T.S. Eliot


One of the most influential writers of his time, Thomas Stearns Eliot combined traditional ideas and modern free expression. Eliot was one of the first to reject conventional verse forms and language. He won the Nobel prize for literature in 1948 .

He was born on Sept. 26, 1888 - an American, but he moved to England and became a British subject in 1927. Before that, he earned his master's degree from Harvard in 1910, spent a year at the Sorbonne in Paris. For further studies he went to Oxford, where he decided to stay in England. He worked first as a teacher and then in a bank. Precise and moderate in his habits, he devoted his evenings to study and writing.

Among his many great creations are 'The Waste Land' ( his most challening work), 'The Rock' , 'Murder in the Cathedral' ( dealing with the assassination of Archbishop Thomas a Becket, who was later canonized ), 'The Love Song of J. Alfred Prufrock', 'Portrait of a Lady', 'The Cocktail Party', 'The Confidential Clerk' and 'Four Quartets'.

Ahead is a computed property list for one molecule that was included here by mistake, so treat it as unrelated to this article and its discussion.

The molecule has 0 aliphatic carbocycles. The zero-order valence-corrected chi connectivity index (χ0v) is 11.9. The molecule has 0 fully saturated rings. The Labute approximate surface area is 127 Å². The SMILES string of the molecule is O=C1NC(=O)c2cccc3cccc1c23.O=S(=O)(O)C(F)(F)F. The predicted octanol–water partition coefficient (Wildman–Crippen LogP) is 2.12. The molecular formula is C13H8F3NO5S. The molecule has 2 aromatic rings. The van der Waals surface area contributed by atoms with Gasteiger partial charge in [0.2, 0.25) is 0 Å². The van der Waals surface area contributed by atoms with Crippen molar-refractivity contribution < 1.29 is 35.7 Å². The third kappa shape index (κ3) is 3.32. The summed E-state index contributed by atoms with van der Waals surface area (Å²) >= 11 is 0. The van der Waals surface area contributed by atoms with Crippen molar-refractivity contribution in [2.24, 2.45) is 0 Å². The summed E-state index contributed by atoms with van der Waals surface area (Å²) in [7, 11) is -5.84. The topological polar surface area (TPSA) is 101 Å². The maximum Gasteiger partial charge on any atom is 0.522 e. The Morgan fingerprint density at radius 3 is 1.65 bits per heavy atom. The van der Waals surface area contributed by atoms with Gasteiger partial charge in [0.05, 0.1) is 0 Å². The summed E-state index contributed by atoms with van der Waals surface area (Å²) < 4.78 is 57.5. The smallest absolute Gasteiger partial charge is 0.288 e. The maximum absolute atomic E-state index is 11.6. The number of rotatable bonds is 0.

He liked cats and wrote a book about them : 'Old Possum's Book of Practical Cats', published in 1939. It was the basis for 'Cats', a spectacular musical comedy of the 1980s.

He died on Jan. 4, 1965, in London.



We shall not cease from exploration
And the end of all our exploring
Will be to arrive where we started
And know the place for the first time.

From  Little Gidding  in Four Quartets


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